Tom hasn't had a cellphone in a few years and he's looking at getting the Samsung Galaxy S5. He also sees that it's waterproof. Is that true? Leo says no, it's not water "proof". It's water resistant.
Azar is an IT administrator and he's looking at getting a tablet for work. He has a Nexus 5 phone. Leo says that a Nexus 7 is a great companion for that. Azar says he can get a refurbished one for $100. Leo advises not doing that. It's likely the first generation and they had issues. Get the new version. It's worth spending the money on.
What about the Dell Venue Windows Tablet? Leo says the advantage to that is Microsoft Office. But if he can do everything he needs with the Android, why not?
Mike is thinking of getting his employees tablets rather than computers. Is that a good idea? Leo says that the Cloud is making it very easy to use just about any computer to do work because all the software is now going online. So what it comes down to is what tablet will work best for his business, and Leo says that Android tablets are very good.
Pete has never owned a computer and he's thinking about getting a tablet. His vision is starting to fail, so he's wondering if he would be able to make the text bigger on it. Leo says tablets can have their print set for any size, so that's not an issue. Any electronic device will do that.
Mike shops at Amazon, and has noticed a change in permissions that would allow Amazon to send him text messages. Leo says the cool thing about the Android system is that they would show him what permissions are enabled and which ones an app takes advantage of. So at least he'd know going in what they want.
There's a new Android phone with an interesting marketing strategy. It's called the "flagship killer" -- it's a top of the line smartphone, with the latest Qualcomm processor, a gorgeous, very high res 5" screen, and a great camera -- but you can't buy it. You can't go to a store, Amazon, can't order online, and there's limited availability. When it first came out, you could enter a contest by sending them a video of you destroying your current smartphone, and they'd send you a OnePlus One phone.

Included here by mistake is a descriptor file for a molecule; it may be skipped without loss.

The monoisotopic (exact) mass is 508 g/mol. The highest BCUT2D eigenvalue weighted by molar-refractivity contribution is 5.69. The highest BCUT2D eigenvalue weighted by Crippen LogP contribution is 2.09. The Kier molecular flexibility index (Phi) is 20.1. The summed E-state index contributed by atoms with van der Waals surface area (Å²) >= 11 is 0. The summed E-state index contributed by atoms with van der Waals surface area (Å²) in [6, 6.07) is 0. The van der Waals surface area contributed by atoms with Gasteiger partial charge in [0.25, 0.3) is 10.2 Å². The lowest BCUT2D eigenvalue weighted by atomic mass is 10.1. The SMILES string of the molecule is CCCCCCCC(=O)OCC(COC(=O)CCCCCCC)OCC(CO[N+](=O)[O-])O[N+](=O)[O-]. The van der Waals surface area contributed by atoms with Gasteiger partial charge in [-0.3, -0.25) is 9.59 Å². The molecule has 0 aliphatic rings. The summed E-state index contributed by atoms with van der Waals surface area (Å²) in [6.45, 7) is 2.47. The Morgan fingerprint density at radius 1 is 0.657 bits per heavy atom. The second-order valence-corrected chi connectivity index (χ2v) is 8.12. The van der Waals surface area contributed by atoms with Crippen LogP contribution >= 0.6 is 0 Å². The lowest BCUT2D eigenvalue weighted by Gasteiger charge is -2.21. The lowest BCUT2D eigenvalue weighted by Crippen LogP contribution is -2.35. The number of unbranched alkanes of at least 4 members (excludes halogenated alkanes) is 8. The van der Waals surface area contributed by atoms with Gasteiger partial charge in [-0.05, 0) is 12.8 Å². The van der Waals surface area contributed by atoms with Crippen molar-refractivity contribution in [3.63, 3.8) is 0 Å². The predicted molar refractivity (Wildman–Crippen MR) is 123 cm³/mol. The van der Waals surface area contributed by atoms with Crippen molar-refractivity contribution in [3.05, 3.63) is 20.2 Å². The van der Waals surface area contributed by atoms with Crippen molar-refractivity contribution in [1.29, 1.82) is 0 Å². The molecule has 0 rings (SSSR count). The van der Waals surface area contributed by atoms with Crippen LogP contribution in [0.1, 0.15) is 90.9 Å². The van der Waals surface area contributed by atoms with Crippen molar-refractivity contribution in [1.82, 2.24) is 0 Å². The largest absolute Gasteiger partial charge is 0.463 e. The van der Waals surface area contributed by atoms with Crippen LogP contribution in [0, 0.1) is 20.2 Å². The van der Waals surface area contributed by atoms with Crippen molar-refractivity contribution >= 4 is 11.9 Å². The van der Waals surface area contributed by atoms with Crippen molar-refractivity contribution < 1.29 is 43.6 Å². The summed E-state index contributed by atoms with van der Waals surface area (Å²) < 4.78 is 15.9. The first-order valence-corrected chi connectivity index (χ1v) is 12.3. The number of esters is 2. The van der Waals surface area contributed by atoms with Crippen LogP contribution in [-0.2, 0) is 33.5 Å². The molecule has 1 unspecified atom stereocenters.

Leo finally got his Amazon Fire phone, after only receiving the phone's box last weekend from AT&T. If you had ordered it the day it came out, you could have gotten it on Thursday, which is a day earlier than originally scheduled. If you've used the Amazon Fire tablet, then you'll already be familiar with the phone's interface. It's very Amazon specific. It has a few interesting things, like a dedicated camera button.
If you're looking for a way to track your Android phone or tablet in the event that it's lost or stolen, Google has a free service that will come to the rescue. It's called Android Device Manager, and it will work with all Android devices associated with your Google account. You can find your device on a map, lock it with a new password, or erase it securely, from anywhere in the world.
Tim has a Samsung Galaxy Tab tablet and it won't hold a charge. He tried to use the charger with his phone and it won't take a charge either. Leo says that means the charger connector isn't seating properly. Leo suspects the cable itself is damaged. Leo recommends looking for a microUSB charger and he should get one with a minimum of 10 watts. That will guarantee that his device will charge faster. A new cable could do it as well, if it's detachable.
David needs an app that will track his Android phone in case he loses or misplaces it. There's an app on the Google Play store called "Android Device Manager" that will do this. It also comes with a kill switch to wipe out his device should it get stolen. He can ring the phone to locate it, or remotely wipe it.